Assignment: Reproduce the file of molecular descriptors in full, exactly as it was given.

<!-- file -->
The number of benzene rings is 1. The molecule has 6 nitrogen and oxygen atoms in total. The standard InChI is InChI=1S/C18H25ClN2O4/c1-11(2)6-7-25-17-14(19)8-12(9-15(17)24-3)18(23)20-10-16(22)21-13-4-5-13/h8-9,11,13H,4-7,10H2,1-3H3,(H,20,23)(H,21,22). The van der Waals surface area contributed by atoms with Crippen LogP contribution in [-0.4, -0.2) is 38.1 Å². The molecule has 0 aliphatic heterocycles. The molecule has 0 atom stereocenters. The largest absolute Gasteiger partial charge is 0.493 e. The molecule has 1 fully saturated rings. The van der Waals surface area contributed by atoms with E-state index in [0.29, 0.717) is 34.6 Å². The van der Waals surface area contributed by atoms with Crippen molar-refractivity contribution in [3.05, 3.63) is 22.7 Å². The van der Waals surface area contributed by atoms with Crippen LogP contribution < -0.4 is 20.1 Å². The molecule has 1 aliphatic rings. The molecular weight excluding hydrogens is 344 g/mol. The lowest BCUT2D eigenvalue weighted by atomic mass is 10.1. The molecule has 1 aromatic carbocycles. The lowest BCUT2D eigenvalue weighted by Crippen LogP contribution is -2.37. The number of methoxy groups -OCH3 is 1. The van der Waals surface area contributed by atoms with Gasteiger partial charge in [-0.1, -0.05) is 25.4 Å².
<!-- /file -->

The number of benzene rings is 1. The molecule has 6 nitrogen and oxygen atoms in total. The standard InChI is InChI=1S/C18H25ClN2O4/c1-11(2)6-7-25-17-14(19)8-12(9-15(17)24-3)18(23)20-10-16(22)21-13-4-5-13/h8-9,11,13H,4-7,10H2,1-3H3,(H,20,23)(H,21,22). The van der Waals surface area contributed by atoms with Crippen LogP contribution in [-0.4, -0.2) is 38.1 Å². The molecule has 0 aliphatic heterocycles. The molecule has 0 atom stereocenters. The largest absolute Gasteiger partial charge is 0.493 e. The molecule has 1 fully saturated rings. The van der Waals surface area contributed by atoms with E-state index in [0.29, 0.717) is 34.6 Å². The van der Waals surface area contributed by atoms with Crippen molar-refractivity contribution in [3.05, 3.63) is 22.7 Å². The van der Waals surface area contributed by atoms with Crippen LogP contribution < -0.4 is 20.1 Å². The molecule has 1 aliphatic rings. The molecular weight excluding hydrogens is 344 g/mol. The lowest BCUT2D eigenvalue weighted by atomic mass is 10.1. The molecule has 1 aromatic carbocycles. The lowest BCUT2D eigenvalue weighted by Crippen LogP contribution is -2.37. The number of methoxy groups -OCH3 is 1. The van der Waals surface area contributed by atoms with Gasteiger partial charge in [-0.1, -0.05) is 25.4 Å².